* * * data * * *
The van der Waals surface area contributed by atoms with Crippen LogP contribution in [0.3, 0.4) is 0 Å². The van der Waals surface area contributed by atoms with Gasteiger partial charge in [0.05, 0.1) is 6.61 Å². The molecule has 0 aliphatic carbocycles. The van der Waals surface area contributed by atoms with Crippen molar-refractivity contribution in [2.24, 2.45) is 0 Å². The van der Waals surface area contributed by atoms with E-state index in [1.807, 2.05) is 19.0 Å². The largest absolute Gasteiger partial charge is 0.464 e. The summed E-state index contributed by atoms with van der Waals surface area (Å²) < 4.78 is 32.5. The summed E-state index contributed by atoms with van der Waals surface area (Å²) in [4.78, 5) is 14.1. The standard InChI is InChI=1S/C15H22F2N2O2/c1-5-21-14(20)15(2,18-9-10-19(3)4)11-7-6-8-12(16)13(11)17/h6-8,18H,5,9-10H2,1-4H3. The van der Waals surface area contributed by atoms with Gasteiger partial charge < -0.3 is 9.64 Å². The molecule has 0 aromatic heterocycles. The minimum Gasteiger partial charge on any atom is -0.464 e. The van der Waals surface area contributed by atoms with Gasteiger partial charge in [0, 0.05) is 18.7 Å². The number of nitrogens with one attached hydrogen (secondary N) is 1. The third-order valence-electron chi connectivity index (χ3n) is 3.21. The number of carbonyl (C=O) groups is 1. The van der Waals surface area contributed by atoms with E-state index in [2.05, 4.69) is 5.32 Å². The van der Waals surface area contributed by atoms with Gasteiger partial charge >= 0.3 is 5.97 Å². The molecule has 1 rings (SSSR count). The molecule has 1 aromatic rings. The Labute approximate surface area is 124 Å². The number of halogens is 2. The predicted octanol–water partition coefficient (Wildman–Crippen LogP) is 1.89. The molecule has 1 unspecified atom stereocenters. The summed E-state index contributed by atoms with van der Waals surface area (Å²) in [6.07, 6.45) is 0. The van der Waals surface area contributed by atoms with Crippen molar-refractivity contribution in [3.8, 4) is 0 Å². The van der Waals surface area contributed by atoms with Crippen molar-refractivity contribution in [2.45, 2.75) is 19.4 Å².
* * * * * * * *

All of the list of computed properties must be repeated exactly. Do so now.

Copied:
The van der Waals surface area contributed by atoms with Crippen LogP contribution in [0.3, 0.4) is 0 Å². The van der Waals surface area contributed by atoms with Gasteiger partial charge in [0.05, 0.1) is 6.61 Å². The molecule has 0 aliphatic carbocycles. The van der Waals surface area contributed by atoms with Crippen molar-refractivity contribution in [2.24, 2.45) is 0 Å². The van der Waals surface area contributed by atoms with E-state index in [1.807, 2.05) is 19.0 Å². The largest absolute Gasteiger partial charge is 0.464 e. The summed E-state index contributed by atoms with van der Waals surface area (Å²) < 4.78 is 32.5. The summed E-state index contributed by atoms with van der Waals surface area (Å²) in [4.78, 5) is 14.1. The standard InChI is InChI=1S/C15H22F2N2O2/c1-5-21-14(20)15(2,18-9-10-19(3)4)11-7-6-8-12(16)13(11)17/h6-8,18H,5,9-10H2,1-4H3. The van der Waals surface area contributed by atoms with Gasteiger partial charge < -0.3 is 9.64 Å². The molecule has 0 aromatic heterocycles. The minimum Gasteiger partial charge on any atom is -0.464 e. The van der Waals surface area contributed by atoms with Gasteiger partial charge in [0, 0.05) is 18.7 Å². The number of nitrogens with one attached hydrogen (secondary N) is 1. The third-order valence-electron chi connectivity index (χ3n) is 3.21. The number of carbonyl (C=O) groups is 1. The van der Waals surface area contributed by atoms with E-state index in [2.05, 4.69) is 5.32 Å². The van der Waals surface area contributed by atoms with Gasteiger partial charge >= 0.3 is 5.97 Å². The molecule has 1 rings (SSSR count). The molecule has 1 aromatic rings. The Labute approximate surface area is 124 Å². The number of halogens is 2. The predicted octanol–water partition coefficient (Wildman–Crippen LogP) is 1.89. The molecule has 1 unspecified atom stereocenters. The summed E-state index contributed by atoms with van der Waals surface area (Å²) in [6.07, 6.45) is 0. The van der Waals surface area contributed by atoms with Crippen molar-refractivity contribution in [3.8, 4) is 0 Å². The van der Waals surface area contributed by atoms with Crippen molar-refractivity contribution in [2.45, 2.75) is 19.4 Å².